James Harry "Jim" Bagley worked in the county clerk's office for 25 years and became the chief deputy and "go-to guy" for department heads and employees all over the courthouse, according to one of his best friends, Collector Phil Couch.
"We buried Jim today at Ozark Memorial Park in Joplin," Couch said Wednesday. "He was a simple man who lived a very simple life. He had lived alone since his parents passed. He stayed to himself and didn't socialize a lot, but those of us who knew him knew how kind and caring he was."
Couch said the 56-year-old official, about 5 foot 7 and 140 pounds, had lived with Type 1 Diabetes for most of his adult life and that his delicate health had long worried colleagues. "He had severe problems with it over the years and a few episodes where he couldn't go back to work after lunch," said Couch.
"Everybody kept an eye out for him. He hadn't shown up at 8:45 last Friday, so Doug Shupe, the recorder, and I went to his house and got in through the garage door. He was still in bed. He had put his foot down and and it looked like he started to get out of bed and just went to sleep."
Bagley and his twin brother Bill, a Webb City software engineer, were together for three years at the University of Central Missouri until Bill's transfer to the University of Missouri at Rolla.
In a Thursday phone interview, Bill Bagley said his brother "was having sickness on and off during college and eight months after he graduated, he went into a coma;" however, he never let it burden him inordinately and returned to Warrensburg for a master's degree in economics.
Noting that Jim was an active member of the Vernon County Historical Society, Bill said, "He was more into history and could remember all the dates and details," Bill said.
"He studied all kinds, including the Civil War."
Couch said Jim "went every day to deliver the mail at 4:15 and was the first one to work so he could get his parking spot.
"He always took his vacation during Bushwhacker Days because his parking place would not be available. One time I asked what he'd done on vacation and he said, 'Well, I got my hair cut.'"
One reason Couch and Bagley knew each other so well was that Couch, as collector, logged more than $3 million a year in tax revenues while Bagley, as County Clerk Tammi Beach's chief deputy, wrote most of the checks, committing hundreds of account numbers to memory. "We have a double check system and Jim was my safety net," said Couch.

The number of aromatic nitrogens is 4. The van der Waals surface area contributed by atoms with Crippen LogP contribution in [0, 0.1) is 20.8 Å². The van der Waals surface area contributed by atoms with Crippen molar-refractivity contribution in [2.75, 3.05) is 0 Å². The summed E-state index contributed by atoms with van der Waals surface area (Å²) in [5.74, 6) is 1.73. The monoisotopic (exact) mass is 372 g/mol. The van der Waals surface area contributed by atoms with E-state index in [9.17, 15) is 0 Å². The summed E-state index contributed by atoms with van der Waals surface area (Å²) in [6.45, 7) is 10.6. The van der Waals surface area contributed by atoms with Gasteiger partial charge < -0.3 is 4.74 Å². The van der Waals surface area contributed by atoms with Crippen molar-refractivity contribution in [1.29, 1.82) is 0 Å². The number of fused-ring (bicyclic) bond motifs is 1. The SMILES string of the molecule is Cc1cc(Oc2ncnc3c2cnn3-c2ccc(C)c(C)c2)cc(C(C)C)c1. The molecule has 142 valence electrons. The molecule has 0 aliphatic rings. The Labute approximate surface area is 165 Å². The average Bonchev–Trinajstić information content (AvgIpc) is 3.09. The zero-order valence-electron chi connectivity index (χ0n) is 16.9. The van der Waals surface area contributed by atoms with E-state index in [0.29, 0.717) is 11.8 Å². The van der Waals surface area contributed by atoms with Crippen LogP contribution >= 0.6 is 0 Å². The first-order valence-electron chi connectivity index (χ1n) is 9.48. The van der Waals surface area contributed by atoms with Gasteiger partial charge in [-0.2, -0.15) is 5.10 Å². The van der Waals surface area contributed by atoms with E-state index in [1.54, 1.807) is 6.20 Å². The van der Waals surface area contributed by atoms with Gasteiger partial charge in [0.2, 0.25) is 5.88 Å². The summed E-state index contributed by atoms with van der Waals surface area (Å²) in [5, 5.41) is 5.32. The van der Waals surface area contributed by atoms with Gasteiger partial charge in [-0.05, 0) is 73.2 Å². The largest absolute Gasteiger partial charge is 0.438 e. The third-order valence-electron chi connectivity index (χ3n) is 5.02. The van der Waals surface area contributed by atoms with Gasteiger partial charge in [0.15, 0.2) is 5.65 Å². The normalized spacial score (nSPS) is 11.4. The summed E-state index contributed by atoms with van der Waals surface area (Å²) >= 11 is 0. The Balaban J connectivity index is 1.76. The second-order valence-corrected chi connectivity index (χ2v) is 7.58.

"If I made a mistake, he would be the guy to catch it. He was a wealth of knowledge, very intelligent. He didn't have a computer at home, so he would come to the library on Saturday and use one of theirs."
Couch noted that he was elected a couple of years prior to the arrival of Bagley, who had lived in Nevada since the seventh grade and graduated from Nevada High School. "He was a man of few words," Couch said.
"Even to his best friends, he was not a real talkative person. You had to know Jim to appreciate him. Reading was a big hobby. It wasn't uncommon for the postman to deliver two or three hardback books a week. He had a small TV but didn't watch it much. He had books everywhere of all kinds.
"His cats were his family. If he had a cat sick and it was bothering him, we took them to the veterinarian. I helped him bury three. He just had one left, who is old and in poor health. Monkey Face has diabetes, too. Bill and I took him to the Countryside Animal Hospital and are trying to find him a home.
"Bill's looks, mannerisms and voice are so much like Jim's that I turn my head and think I'm talking to Jim."
The Bagleys' father W.H. died in the 1990s and their mother Shirley, whose maiden name was McIntire, in 2007. They have three sisters, Peggy Goldhamer of Evanston, Ill., Bobbie Merzazada of Alexandria, Va., and Sharon Hammel of Columbia. "It's a sad loss for the taxpayers of Vernon County because somebody has got to pick up the slack," said Couch.
"I only saw him get mad three times in 25 years. It was usually a computer issue that upset him and you knew when to stay away from him. I loved the guy. I'm going to miss him greatly. He was a true friend. You don't find people like him every day. There wasn't anybody who didn't like Jim.
"He had humor to him and a little crooked smile. He made my life better. The last time I spoke with him was at 4 p.m. Thursday. He said, 'Thanks. When I get ready, I'll holler at you.'"